Reno, Nevada — Current research suggests laminin, a protein that helps cells stick together, may lead to enhanced muscle repair in muscular dystrophy. The related report by Rooney et al, "Laminin-111 restores regenerative capacity in a mouse model for alpha 7 integrin congenital myopathy," appears in the January 2009 issue of The American Journal of Pathology.
Muscular dystrophy is a group of inherited genetic diseases that cause progressive muscle weakness. In one type of muscular dystrophy, patients with mutations in the adhesion molecule alpha 7 integrin experience delayed developmental milestones and impaired mobility. There is currently no treatment or cure for alpha 7 integrin congenital myopathy.
Interactions of alpha 7 integrin with laminin, an extracellular protein found surrounding muscle fibers, promote muscle cell health and survival. Alpha 7 integrin has also been implicated in muscle repair. To determine if alpha 7 integrin is critical for muscle repair, researchers led by Dr. Dean Burkin at The University of Nevada School of Medicine examined the response to muscle damage in alpha 7 integrin-deficient mice. They found that alpha 7 integrin-deficient muscle exhibited defective muscular regeneration. Injection of laminin-111, however, restored muscle repair and regeneration.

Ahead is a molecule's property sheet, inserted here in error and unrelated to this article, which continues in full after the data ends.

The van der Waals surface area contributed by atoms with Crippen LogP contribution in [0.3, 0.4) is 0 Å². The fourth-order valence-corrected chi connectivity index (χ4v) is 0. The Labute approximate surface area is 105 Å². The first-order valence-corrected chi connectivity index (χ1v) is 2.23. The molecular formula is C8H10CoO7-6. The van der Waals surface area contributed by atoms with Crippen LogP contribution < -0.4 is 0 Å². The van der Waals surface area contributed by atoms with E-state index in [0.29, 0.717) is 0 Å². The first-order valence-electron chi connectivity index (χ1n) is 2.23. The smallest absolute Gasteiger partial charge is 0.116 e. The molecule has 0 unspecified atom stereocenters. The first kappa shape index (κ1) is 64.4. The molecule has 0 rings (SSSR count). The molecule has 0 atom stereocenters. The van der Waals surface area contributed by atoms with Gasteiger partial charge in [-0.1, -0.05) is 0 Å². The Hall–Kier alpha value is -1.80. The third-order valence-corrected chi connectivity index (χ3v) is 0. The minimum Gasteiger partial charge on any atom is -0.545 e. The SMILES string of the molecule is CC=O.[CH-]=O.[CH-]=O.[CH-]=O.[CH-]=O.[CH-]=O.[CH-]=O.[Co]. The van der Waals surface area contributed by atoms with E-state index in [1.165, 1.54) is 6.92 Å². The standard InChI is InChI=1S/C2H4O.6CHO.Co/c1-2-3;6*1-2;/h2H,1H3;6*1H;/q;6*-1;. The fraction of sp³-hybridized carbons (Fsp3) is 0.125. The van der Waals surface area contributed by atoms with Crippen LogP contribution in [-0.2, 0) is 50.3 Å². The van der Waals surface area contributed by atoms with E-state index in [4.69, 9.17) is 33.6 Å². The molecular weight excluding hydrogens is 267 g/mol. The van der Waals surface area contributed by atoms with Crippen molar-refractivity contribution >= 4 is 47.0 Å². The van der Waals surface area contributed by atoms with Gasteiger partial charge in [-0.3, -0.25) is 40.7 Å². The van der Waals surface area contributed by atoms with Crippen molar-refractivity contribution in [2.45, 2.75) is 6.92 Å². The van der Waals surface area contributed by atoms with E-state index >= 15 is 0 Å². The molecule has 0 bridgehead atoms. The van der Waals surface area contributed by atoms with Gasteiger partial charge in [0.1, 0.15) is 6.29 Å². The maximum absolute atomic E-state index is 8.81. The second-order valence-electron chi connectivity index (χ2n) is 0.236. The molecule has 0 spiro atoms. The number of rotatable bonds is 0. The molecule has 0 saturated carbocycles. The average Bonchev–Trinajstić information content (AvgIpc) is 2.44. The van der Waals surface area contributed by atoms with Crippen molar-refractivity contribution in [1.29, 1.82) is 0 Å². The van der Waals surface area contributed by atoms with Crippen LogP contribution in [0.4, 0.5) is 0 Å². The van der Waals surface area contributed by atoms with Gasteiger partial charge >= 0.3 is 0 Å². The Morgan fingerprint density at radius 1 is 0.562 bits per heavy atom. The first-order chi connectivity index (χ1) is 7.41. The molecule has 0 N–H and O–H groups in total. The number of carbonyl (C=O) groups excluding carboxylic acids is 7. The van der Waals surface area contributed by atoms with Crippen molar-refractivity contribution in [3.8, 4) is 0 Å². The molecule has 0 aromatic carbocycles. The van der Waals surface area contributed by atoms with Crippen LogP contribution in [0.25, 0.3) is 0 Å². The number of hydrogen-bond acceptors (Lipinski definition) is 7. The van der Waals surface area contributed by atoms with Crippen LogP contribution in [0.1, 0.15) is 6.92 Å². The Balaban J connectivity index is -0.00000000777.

The data from Rooney et al "indicate a critical role for the alpha7beta1 integrin and laminin in muscle repair and suggest direct muscle injections of laminin may serve as an exciting novel therapy for patients with alpha 7 integrin congenital myopathy and other muscle diseases." Dr. Burkin's group is "currently investigating the potential of this technology to treat Duchenne and other forms of muscular dystrophy. This work opens a whole new modality in therapeutics, of injecting extracellular matrix proteins to treat genetic diseases."
This work was supported by grants from the National Institutes of Health.
Rooney JE, Gurpur PB, Yablonka-Reuveni Z, and Burkin DJ: Laminin-111 restores regenerative capacity in a mouse model for alpha 7 integrin congenital myopathy. Am J Pathol 2009 174: 256-264
For press copies of the articles, please contact Dr. Angela Colmone at 301-634-7953 or firstname.lastname@example.org.
For more information on Dr. Burkin, please contact Anne McMillin, APR, Health Science Communications, University Health System, University of Nevada School of Medicine. T: 775.682.9254 E-mail: email@example.com
The American Journal of Pathology, official journal of the American Society for Investigative Pathology, seeks to publish high-quality, original papers on the cellular and molecular biology of disease. The editors accept manuscripts that advance basic and translational knowledge of the pathogenesis, classification, diagnosis, and mechanisms of disease, without preference for a specific analytic method. High priority is given to studies on human disease and relevant experimental models using cellular, molecular, animal, biological, chemical, and immunological approaches in conjunction with morphology.
AAAS and EurekAlert! are not responsible for the accuracy of news releases posted to EurekAlert! by contributing institutions or for the use of any information through the EurekAlert! system.